This week scientists on the world’s largest neutrino experiment, IceCube, dealt a heavy blow to theories predicting a new type of particle—and left a mystery behind.
More than two decades ago, the LSND neutrino experiment at Los Alamos National Laboratory produced a result that challenged what scientists knew about neutrinos. The most popular theory is that the LSND anomaly was caused by the hidden influence of a new type of particle, a sterile neutrino.
A sterile neutrino would not interact with other matter through any of the forces of the Standard Model of particle physics, save perhaps gravity.
With their new result, IceCube scientists are fairly certain the most popular explanation for the anomaly is incorrect. In a paper published in Physical Review Letters, they report that after searching for the predicted form of the stealthy particle, they excluded its existence at approximately the 99 percent confidence level.
“The sterile neutrino would’ve been a profound discovery,” says physicist Ben Jones of the University of Texas, Arlington, who worked on the IceCube analysis. “It would really have been the first particle discovered beyond the Standard Model of particle physics.”
It’s surprising that such a result would come from IceCube. The detector, buried in about a square kilometer of Antarctic ice, was constructed to study very different neutrinos: high-energy ones propelled toward Earth by violent events in space. But by an accident of nature, IceCube happens to be in just the right position to study low-mass sterile neutrinos as well.
There are three known types of neutrinos: electron neutrinos, muon neutrinos and tau neutrinos. Scientists have caught all three types, but they have never built a detector that could catch a sterile neutrino.
Neutrinos are shape-shifters; as they travel, they change from one type to another. The likelihood that a neutrino has shifted to a new type at any given point depends on its mass and the distance it has traveled.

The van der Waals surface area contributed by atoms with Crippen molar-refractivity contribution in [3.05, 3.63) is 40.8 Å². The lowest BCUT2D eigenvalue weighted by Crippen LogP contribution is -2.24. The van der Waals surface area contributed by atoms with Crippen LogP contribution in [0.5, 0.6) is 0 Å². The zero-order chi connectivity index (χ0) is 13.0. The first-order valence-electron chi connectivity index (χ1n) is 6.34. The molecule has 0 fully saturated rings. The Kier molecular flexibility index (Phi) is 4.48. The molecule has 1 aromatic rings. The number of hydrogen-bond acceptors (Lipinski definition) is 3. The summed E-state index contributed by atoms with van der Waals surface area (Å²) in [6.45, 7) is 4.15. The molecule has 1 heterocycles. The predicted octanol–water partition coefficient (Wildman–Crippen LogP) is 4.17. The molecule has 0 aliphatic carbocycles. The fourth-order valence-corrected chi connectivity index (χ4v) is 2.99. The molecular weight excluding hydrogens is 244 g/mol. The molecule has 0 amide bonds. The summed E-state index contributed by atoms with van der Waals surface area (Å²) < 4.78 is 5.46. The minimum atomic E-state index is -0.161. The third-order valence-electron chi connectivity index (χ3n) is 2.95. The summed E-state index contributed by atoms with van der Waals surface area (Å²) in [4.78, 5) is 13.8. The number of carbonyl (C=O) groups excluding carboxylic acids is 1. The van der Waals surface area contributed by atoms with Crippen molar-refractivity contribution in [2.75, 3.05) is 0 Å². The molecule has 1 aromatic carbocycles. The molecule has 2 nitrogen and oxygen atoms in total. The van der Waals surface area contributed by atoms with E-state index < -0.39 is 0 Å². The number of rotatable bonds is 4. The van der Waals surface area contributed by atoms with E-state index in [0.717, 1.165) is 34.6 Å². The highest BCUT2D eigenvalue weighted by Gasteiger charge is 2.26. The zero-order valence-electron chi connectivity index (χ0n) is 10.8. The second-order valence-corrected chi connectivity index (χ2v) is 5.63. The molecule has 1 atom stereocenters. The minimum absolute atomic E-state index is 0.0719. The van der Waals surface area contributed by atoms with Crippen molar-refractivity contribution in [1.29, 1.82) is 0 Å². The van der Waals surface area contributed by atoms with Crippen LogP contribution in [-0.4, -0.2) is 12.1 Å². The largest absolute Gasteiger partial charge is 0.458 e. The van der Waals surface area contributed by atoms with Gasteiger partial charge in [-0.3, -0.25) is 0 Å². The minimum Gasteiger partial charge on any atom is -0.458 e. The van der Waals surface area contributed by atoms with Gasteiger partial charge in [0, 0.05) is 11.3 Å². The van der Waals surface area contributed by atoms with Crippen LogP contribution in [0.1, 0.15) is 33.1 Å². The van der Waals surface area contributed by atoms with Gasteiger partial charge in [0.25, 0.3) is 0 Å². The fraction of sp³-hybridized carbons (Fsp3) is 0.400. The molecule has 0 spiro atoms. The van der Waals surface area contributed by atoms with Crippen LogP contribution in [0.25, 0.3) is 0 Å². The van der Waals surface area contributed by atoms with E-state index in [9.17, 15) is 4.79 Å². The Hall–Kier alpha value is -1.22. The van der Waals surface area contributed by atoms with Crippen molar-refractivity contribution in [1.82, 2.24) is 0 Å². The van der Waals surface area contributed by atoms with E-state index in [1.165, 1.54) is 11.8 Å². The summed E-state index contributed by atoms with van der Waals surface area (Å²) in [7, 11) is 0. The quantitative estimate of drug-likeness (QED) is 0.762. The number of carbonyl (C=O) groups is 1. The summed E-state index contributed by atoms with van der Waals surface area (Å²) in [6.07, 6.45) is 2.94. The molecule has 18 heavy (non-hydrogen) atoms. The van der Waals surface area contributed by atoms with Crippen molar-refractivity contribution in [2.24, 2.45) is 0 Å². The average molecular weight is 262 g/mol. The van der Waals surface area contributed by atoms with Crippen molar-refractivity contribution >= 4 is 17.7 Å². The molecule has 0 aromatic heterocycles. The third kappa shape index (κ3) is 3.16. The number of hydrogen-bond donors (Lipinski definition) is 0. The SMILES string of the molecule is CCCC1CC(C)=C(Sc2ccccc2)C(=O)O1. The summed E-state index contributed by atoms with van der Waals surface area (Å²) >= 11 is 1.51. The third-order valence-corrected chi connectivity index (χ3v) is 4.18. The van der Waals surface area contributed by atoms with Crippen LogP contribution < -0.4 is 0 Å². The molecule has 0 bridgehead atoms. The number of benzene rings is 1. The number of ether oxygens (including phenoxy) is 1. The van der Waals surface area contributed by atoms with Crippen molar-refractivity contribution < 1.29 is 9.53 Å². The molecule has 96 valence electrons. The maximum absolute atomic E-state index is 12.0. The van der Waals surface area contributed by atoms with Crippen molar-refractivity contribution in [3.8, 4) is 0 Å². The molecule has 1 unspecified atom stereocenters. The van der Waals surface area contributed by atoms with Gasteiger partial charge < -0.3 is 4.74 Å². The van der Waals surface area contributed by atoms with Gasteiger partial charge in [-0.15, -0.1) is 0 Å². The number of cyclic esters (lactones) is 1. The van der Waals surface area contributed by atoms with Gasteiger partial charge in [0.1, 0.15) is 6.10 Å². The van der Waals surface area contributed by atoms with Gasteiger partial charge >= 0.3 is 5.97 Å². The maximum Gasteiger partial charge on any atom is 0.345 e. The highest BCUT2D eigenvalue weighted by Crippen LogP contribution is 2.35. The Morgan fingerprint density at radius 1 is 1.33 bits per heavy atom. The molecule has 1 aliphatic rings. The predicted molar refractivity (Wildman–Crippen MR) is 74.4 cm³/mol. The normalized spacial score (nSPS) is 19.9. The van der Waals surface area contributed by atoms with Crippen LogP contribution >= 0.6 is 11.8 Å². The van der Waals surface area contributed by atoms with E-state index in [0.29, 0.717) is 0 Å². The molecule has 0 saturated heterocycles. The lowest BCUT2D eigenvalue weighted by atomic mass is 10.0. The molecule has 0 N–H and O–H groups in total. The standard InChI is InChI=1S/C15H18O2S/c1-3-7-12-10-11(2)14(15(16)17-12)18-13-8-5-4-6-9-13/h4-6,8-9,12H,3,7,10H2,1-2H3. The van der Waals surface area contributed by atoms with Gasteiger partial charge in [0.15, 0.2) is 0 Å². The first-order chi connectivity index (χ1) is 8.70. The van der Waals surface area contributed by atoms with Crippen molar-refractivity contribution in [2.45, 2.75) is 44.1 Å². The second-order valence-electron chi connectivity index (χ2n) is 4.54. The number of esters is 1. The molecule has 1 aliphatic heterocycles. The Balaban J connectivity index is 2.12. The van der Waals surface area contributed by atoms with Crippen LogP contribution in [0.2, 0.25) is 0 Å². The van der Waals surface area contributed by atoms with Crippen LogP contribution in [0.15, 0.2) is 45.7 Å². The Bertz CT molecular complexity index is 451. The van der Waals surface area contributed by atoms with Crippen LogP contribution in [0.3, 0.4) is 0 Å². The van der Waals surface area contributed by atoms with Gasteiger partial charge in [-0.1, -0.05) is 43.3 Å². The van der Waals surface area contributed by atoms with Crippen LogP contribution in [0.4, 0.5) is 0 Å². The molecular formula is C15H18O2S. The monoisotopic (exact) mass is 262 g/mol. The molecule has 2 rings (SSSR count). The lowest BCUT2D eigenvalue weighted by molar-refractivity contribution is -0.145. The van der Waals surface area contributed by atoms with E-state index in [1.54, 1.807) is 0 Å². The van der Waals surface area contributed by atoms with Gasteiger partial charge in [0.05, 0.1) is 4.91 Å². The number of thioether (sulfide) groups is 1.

It also depends on what the neutrino has traveled through. Neutrinos very rarely interact with other matter, so they can travel through the entire Earth without hitting any obstacles. But they are affected by all of the electrons in the Earth’s atoms along the way.
“The Earth acts like an amplifier,” says physicist Carlos Argüelles of MIT, who worked on the IceCube analysis.
Traveling through that density of electrons raises the likelihood that a neutrino will change into the predicted sterile neutrino quite significantly—to almost 100 percent, Argüelles says. At a specific energy, the scientists on IceCube should have noticed a mass disappearance of neutrinos as they shifted identities into particles they could not see.
“The position of the dip [in the number of neutrinos found] depends on the mass of sterile neutrinos,” says theorist Joachim Kopp of the Johannes Gutenberg University Mainz. “If they were heavier, the dip would move to a higher energy, a disadvantage for IceCube. At a lower mass, it would move to a lower energy, at which IceCube cannot see neutrinos anymore. IceCube happens to be in a sweet spot.”
And yet, the scientists found no such dip.
This doesn’t mean they can completely rule out the existence of low-mass sterile neutrinos, Jones says. “But it’s also true to say that the likelihood that a sterile neutrino exists is now the lowest it has ever been before.”
The search for the sterile neutrino continues. Kopp says the planned Short Baseline Neutrino program at Fermilab will be perfectly calibrated to investigate the remaining mass region most likely to hold low-mass sterile neutrinos, if they do exist.
The IceCube analysis was based on data taken over the course of a year starting in 2011. The IceCube experiment has since collected five times as much data, and scientists are already working to update their search.
In the end, if these experiments throw cold water on the low-mass sterile neutrino theory, they will still have another question to answer: If sterile neutrinos did not cause the anomaly at Los Alamos, what did?